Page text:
Allegations related to mismanagement of funds are nothing new at the Cathedral, which was racked by a controversy nearly a decade ago that led to the church’s departure from its previous denomination. The Cathedral is now affiliated with the United Church of Christ.
This time, those who spoke to Dallas Voice accused church leaders of improperly raiding designated funds, such as a capital campaign account, to pay other expenses, and said the layoffs unfairly targeted older employees.
Others noted that the Cathedral recently completed repairs and construction despite its shrinking income.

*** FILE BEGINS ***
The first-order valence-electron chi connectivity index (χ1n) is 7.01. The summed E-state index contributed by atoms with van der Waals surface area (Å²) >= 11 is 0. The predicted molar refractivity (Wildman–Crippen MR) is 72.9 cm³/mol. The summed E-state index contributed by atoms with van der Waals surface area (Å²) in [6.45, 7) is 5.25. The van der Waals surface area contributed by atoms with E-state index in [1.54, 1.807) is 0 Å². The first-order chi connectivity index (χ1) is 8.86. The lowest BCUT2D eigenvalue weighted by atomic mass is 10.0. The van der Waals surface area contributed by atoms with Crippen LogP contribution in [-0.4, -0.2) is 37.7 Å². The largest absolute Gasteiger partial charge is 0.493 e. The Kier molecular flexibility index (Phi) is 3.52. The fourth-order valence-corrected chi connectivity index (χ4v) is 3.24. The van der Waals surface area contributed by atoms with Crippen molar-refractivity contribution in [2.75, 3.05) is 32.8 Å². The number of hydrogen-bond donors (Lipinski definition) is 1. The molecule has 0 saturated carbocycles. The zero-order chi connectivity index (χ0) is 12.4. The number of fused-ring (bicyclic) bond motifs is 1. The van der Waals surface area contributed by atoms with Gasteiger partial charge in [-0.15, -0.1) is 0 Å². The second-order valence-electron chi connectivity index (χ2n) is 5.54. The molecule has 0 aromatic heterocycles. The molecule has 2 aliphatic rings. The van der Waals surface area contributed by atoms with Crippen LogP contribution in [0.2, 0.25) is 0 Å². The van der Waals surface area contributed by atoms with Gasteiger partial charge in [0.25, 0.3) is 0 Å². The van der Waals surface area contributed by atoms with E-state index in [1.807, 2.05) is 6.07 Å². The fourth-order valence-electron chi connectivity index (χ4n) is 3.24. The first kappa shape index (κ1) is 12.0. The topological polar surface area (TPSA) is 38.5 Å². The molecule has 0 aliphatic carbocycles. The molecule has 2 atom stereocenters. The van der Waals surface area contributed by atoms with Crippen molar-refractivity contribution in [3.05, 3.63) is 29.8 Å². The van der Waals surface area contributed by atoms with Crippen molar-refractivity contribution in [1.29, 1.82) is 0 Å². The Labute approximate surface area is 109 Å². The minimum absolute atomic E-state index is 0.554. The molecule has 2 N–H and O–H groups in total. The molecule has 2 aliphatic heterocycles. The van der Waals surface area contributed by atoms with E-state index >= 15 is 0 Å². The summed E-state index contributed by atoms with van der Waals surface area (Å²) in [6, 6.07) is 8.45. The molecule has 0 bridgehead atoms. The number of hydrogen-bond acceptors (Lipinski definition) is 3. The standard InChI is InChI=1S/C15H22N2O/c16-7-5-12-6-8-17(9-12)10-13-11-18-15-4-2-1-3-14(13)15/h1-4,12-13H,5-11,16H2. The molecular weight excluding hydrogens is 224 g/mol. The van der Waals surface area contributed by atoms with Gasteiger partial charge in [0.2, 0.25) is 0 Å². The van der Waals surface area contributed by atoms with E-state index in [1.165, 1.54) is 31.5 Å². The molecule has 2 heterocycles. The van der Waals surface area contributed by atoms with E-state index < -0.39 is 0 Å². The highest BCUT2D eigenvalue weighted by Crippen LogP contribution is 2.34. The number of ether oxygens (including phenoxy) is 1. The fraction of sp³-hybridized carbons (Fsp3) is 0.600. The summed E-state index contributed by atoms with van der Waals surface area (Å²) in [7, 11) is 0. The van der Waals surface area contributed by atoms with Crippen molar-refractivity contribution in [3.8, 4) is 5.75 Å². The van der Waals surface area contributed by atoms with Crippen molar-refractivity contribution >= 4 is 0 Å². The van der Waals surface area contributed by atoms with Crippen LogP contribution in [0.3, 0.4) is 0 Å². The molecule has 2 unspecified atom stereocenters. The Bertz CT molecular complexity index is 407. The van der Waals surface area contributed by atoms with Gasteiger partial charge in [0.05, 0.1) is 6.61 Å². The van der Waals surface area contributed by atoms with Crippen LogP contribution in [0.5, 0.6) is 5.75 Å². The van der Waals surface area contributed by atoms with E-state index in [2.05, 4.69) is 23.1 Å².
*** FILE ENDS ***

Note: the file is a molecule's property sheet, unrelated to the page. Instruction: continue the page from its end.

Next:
Sandifer said the repairs and construction had no effect on the budget.
Last November, repairs were made to the John Thomas Bell Wall after hail damaged the structure and it began to leak. Hail also damaged the building’s 20-year-old roof that was replaced this spring. Both were covered by insurance.
Flooding and an electrical fire in the Interfaith Peace Chapel also were covered by insurance. The building’s original electrical contractor paid deductibles.
Sandifer said that an energy audit led to an upgrade of the air conditioning system. But that upgrade was part of a capital improvement and funded through a $60,000 grant from Oncor. The result has been a monthly saving of about $2,000 in energy costs.
Recent upgrades to HD format have begun to be made to the church’s television studio. Sandifer said that the original $800,000 cost estimate was reduced to $200,000 through an in-kind gift, but purchases of cameras and other equipment have been postponed.